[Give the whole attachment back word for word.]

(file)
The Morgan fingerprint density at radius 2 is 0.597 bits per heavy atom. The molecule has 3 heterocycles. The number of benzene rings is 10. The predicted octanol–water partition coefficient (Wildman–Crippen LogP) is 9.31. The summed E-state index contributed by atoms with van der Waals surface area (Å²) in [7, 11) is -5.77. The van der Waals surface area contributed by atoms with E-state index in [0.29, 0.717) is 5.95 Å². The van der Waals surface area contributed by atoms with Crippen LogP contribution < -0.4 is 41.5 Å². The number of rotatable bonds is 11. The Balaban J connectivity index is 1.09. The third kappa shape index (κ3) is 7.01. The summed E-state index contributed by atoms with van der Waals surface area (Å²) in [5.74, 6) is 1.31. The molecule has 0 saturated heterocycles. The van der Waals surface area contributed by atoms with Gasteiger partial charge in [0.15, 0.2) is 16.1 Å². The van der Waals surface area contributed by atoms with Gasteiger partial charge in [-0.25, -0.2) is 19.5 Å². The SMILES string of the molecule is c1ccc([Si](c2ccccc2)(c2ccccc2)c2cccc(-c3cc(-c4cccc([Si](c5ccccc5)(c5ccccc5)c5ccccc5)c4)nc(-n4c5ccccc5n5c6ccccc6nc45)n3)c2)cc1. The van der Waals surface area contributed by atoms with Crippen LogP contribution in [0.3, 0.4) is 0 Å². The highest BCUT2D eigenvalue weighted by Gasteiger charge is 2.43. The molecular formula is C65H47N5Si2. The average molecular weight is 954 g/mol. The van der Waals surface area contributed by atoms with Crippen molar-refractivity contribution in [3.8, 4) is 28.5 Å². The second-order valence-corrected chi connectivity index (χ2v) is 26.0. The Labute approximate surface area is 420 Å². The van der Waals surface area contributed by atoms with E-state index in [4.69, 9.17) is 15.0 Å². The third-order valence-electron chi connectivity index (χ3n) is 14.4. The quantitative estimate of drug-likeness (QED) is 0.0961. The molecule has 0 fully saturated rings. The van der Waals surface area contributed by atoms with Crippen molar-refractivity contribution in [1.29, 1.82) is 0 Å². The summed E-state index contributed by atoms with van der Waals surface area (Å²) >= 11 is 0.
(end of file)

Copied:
The Morgan fingerprint density at radius 2 is 0.597 bits per heavy atom. The molecule has 3 heterocycles. The number of benzene rings is 10. The predicted octanol–water partition coefficient (Wildman–Crippen LogP) is 9.31. The summed E-state index contributed by atoms with van der Waals surface area (Å²) in [7, 11) is -5.77. The van der Waals surface area contributed by atoms with E-state index in [0.29, 0.717) is 5.95 Å². The van der Waals surface area contributed by atoms with Crippen LogP contribution < -0.4 is 41.5 Å². The number of rotatable bonds is 11. The Balaban J connectivity index is 1.09. The third kappa shape index (κ3) is 7.01. The summed E-state index contributed by atoms with van der Waals surface area (Å²) in [5.74, 6) is 1.31. The molecule has 0 saturated heterocycles. The van der Waals surface area contributed by atoms with Gasteiger partial charge in [0.15, 0.2) is 16.1 Å². The van der Waals surface area contributed by atoms with Gasteiger partial charge in [-0.25, -0.2) is 19.5 Å². The SMILES string of the molecule is c1ccc([Si](c2ccccc2)(c2ccccc2)c2cccc(-c3cc(-c4cccc([Si](c5ccccc5)(c5ccccc5)c5ccccc5)c4)nc(-n4c5ccccc5n5c6ccccc6nc45)n3)c2)cc1. The van der Waals surface area contributed by atoms with Crippen LogP contribution in [0.3, 0.4) is 0 Å². The highest BCUT2D eigenvalue weighted by Gasteiger charge is 2.43. The molecular formula is C65H47N5Si2. The average molecular weight is 954 g/mol. The van der Waals surface area contributed by atoms with Crippen molar-refractivity contribution in [3.8, 4) is 28.5 Å². The second-order valence-corrected chi connectivity index (χ2v) is 26.0. The Labute approximate surface area is 420 Å². The van der Waals surface area contributed by atoms with E-state index in [4.69, 9.17) is 15.0 Å². The third-order valence-electron chi connectivity index (χ3n) is 14.4. The quantitative estimate of drug-likeness (QED) is 0.0961. The molecule has 0 fully saturated rings. The van der Waals surface area contributed by atoms with Crippen molar-refractivity contribution in [1.29, 1.82) is 0 Å². The summed E-state index contributed by atoms with van der Waals surface area (Å²) >= 11 is 0.